No One Left Behind in Coal Country

EPA's rule to limit carbon emissions from coal plants has triggered a new round of allegations that the Obama Administration is waging a war on coal. It is a ridiculous claim, of course -- a transparent effort by the industry, conservatives and coal-state congressmen to divert us from the fact that they are waging a war on the atmosphere and, as a result, on the security and safety of the American people.

But there is no denying that the coal plant rule, along with the nation's larger transition to a clean energy economy, will mean disruption for people and regions whose economies depend on the production of fossil fuels. Apart from any rule that EPA may write to limit greenhouse gas emissions, the international community is waking up to the fact that most of the world's fossil energy reserves must remain in the ground. There is no light at the end of the coal tunnel.

For the families whose economic security is tied to coal and oil, that realization must feel as though someone is trying to take away their jobs and confiscate their homes. It is not only deeply threatening; it seems profoundly unfair to the wildcatters and rig operators and coal miners who have fueled the nation's prosperity for the last 200 years.

When we speak about environmental justice, the term usually refers to the people of the world who are being hit hardest by climate change, but who are least responsible for it and least able to cope. They are the people of poor nations who bear no responsibility for the carbon in the atmosphere today, but who are suffering the heaviest consequences of global warming. We in the industrial world are enjoying the comforts and conveniences of fossil fuels while billions in the world are suffering the damages.

Similarly, there are issues of economic justice that seem as threatening to coal families as flooding is in Bangladesh or famine is to families in Sudan. It is not the fault of generations of soft-rock miners that the coal they provided turns out to be damaging us in ways we are just beginning to see. Yet they will suffer some of the greatest economic impact as the nation's coal use declines.

While it is ridiculous to accuse President Obama of warring against coal, it is fair to ask what his climate action plan can do to ensure that America's transition to clean energy is compassionate and just.

The plan President Obama announced a year ago contains several directives designed to help communities hit hardest by the physical impacts of climate change. In a sentence in the middle of Page 13, he directs that "through annual federal agency Environmental Justice Progress Reports, the Administration will continue to identify innovative ways to help our most vulnerable communities prepare for and recover from the impacts of climate change." On Page 14 he directs that "federal agencies will report on the impacts of climate change on other key sectors and strategies to address them, with priority efforts focusing on health, transportation, food supplies, oceans, and coastal communities".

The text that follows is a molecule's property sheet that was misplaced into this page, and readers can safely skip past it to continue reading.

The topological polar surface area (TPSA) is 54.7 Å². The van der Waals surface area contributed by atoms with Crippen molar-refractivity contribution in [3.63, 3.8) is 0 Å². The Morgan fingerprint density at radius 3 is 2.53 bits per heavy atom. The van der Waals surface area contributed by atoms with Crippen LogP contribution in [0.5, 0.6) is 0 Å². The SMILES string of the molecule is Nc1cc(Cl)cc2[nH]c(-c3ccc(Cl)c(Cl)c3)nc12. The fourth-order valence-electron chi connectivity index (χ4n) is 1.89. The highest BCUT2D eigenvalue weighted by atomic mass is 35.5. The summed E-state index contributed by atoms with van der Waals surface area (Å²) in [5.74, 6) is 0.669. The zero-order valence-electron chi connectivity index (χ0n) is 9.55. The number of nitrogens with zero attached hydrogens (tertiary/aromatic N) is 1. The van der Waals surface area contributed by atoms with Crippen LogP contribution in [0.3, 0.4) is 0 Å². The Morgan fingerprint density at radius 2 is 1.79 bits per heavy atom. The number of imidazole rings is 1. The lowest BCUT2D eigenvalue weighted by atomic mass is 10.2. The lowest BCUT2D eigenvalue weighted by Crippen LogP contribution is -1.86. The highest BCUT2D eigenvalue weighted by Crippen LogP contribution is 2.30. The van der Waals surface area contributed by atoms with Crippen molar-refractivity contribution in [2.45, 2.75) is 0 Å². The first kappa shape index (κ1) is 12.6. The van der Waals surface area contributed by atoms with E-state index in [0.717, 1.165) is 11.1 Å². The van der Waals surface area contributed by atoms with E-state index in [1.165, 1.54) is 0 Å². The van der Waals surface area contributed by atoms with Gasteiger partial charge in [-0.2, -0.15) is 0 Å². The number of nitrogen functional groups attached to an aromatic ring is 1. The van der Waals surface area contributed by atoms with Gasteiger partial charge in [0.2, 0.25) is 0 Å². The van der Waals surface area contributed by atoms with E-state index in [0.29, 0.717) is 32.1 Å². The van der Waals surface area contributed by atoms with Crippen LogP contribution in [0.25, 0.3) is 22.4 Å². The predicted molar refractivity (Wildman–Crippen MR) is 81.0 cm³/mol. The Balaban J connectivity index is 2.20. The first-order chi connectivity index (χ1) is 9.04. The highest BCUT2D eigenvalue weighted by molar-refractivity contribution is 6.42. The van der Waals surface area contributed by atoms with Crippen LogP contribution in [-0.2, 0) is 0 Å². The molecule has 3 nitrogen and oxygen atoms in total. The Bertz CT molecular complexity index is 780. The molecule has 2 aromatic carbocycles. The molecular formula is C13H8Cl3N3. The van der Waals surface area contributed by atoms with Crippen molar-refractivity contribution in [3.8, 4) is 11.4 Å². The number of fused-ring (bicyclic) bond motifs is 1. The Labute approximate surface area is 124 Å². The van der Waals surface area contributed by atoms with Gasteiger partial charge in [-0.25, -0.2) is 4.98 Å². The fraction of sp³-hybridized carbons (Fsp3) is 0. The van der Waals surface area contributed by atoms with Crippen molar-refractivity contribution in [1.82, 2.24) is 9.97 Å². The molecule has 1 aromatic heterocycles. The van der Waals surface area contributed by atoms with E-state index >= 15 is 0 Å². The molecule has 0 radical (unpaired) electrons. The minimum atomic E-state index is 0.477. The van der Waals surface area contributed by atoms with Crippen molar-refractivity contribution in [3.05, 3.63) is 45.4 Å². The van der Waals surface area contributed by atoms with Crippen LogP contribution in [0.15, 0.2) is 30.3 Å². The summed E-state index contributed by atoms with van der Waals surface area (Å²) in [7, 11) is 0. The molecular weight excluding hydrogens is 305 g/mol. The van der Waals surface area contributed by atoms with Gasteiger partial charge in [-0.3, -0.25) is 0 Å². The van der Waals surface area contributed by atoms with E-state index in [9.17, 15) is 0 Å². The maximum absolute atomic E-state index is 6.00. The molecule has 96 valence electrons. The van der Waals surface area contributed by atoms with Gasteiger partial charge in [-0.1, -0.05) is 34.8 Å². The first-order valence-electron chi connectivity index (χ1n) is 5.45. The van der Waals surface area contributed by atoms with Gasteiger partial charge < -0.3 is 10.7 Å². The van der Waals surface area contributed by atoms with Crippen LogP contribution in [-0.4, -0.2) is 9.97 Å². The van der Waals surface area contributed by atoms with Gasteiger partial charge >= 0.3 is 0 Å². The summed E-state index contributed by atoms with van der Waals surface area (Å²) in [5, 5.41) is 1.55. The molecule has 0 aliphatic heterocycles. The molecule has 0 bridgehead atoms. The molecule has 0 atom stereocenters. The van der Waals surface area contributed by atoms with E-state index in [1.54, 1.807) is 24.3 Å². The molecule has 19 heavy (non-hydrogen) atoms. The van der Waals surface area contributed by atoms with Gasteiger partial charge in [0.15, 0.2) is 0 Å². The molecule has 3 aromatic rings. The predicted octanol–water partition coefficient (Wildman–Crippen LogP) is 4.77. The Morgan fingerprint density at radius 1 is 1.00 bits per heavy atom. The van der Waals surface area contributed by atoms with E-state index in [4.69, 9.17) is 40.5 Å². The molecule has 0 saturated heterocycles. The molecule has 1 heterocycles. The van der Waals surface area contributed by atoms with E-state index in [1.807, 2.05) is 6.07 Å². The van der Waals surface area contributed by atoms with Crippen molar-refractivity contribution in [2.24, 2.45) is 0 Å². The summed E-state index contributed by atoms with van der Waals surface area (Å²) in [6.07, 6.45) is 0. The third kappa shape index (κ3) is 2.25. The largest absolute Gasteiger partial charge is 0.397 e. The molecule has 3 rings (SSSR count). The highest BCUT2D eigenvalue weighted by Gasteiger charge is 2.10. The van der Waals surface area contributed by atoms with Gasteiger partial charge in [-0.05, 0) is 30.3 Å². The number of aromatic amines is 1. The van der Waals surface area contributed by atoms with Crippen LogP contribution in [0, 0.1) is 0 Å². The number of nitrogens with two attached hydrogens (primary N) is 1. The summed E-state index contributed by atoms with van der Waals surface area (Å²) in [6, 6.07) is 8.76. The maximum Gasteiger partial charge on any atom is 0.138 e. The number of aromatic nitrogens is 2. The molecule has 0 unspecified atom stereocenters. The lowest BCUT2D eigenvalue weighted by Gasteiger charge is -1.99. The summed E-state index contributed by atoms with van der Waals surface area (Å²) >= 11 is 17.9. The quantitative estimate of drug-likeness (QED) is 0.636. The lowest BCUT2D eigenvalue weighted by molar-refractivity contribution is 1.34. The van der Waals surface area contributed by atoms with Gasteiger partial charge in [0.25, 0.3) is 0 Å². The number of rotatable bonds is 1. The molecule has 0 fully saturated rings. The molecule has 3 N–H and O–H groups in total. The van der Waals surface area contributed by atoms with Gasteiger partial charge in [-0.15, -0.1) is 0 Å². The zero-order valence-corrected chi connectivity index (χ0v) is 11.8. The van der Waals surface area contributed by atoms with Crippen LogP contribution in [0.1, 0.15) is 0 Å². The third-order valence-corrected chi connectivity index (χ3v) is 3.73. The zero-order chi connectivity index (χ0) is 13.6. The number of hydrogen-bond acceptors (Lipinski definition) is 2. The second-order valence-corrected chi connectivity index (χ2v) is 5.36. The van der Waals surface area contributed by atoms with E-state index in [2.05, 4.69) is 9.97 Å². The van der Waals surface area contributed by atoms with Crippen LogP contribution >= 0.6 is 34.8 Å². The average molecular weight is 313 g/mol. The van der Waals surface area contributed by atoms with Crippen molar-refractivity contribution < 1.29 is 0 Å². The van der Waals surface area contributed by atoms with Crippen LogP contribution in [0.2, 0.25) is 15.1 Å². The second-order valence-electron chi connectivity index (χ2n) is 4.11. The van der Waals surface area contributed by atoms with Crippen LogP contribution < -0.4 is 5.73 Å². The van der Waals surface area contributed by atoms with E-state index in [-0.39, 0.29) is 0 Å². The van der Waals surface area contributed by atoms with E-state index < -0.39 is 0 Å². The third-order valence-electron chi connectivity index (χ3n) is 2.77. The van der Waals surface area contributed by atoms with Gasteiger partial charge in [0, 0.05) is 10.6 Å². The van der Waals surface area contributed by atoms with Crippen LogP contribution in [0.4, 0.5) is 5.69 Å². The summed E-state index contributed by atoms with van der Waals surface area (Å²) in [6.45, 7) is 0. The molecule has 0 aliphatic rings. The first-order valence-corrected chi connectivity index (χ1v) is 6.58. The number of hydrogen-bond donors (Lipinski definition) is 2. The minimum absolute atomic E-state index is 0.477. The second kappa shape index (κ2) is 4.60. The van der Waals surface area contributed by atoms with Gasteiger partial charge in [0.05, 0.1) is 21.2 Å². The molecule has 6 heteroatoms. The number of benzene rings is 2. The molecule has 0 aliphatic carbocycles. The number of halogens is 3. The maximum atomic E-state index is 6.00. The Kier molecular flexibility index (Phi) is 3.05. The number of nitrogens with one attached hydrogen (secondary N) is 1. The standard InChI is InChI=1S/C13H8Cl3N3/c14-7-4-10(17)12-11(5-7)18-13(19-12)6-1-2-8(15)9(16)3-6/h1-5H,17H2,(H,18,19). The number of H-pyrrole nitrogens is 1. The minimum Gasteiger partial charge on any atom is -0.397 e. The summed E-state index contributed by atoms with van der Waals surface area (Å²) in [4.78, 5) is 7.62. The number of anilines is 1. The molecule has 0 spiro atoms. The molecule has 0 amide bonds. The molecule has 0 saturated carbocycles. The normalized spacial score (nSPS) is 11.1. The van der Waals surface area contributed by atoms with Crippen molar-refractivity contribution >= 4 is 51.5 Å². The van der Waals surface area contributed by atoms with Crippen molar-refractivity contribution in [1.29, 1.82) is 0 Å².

However, there is nothing explicit in the plan to mitigate or adapt to the economic disruption the clean energy transition will cause for coal- and oil-country families. We know that economic disruptions are part of progress. They are the collateral damage of every evolutionary step in technology or the economy. Everyone from the makers of typewriters to dial telephones has gone through it. But the clean energy transition is different. Fossil energy is so pervasive an influence in our lives that the switch to clean power will be a bigger challenge to more people than any energy transition in the past. There will be good new jobs. Improvements in energy efficiency will put new money in the pocket of every consumer. But before the economy stands solidly on the foundation of clean energy, there will be birth pains.

What should the Obama administration do to ensure that the transition in coal country is as fair as possible?

First, it should focus current federal job training and economic development programs on high-impact transition areas in the United States. The goal should be to help those families, communities and regions diversify their economies. From HUD's housing programs to the President's new Progress Zone program, communities in coal country should be given extra points in grant competitions and extra consideration in the Administration's technical assistance programs, for example. This would require no new spending, only greater focus.